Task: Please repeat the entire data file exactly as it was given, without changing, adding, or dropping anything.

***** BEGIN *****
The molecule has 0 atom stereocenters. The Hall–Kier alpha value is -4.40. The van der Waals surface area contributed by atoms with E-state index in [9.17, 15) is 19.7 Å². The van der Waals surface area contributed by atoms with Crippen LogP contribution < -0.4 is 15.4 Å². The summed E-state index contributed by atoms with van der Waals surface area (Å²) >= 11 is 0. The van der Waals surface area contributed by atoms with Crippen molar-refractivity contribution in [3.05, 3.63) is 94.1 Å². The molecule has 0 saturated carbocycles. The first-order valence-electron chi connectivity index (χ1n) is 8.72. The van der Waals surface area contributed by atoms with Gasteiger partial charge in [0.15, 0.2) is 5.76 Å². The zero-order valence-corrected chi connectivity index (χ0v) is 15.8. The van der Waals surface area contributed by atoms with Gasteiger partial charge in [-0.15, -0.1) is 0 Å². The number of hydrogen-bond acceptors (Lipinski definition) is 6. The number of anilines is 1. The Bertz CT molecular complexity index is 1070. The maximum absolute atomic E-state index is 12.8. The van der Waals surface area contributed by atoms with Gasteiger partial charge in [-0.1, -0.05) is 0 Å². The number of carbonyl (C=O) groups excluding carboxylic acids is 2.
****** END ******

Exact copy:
The molecule has 0 atom stereocenters. The Hall–Kier alpha value is -4.40. The van der Waals surface area contributed by atoms with E-state index in [9.17, 15) is 19.7 Å². The van der Waals surface area contributed by atoms with Crippen LogP contribution < -0.4 is 15.4 Å². The summed E-state index contributed by atoms with van der Waals surface area (Å²) >= 11 is 0. The van der Waals surface area contributed by atoms with Crippen molar-refractivity contribution in [3.05, 3.63) is 94.1 Å². The molecule has 0 saturated carbocycles. The first-order valence-electron chi connectivity index (χ1n) is 8.72. The van der Waals surface area contributed by atoms with Gasteiger partial charge in [0.15, 0.2) is 5.76 Å². The zero-order valence-corrected chi connectivity index (χ0v) is 15.8. The van der Waals surface area contributed by atoms with Gasteiger partial charge in [-0.15, -0.1) is 0 Å². The number of hydrogen-bond acceptors (Lipinski definition) is 6. The number of anilines is 1. The Bertz CT molecular complexity index is 1070. The maximum absolute atomic E-state index is 12.8. The van der Waals surface area contributed by atoms with Gasteiger partial charge in [-0.1, -0.05) is 0 Å². The number of carbonyl (C=O) groups excluding carboxylic acids is 2.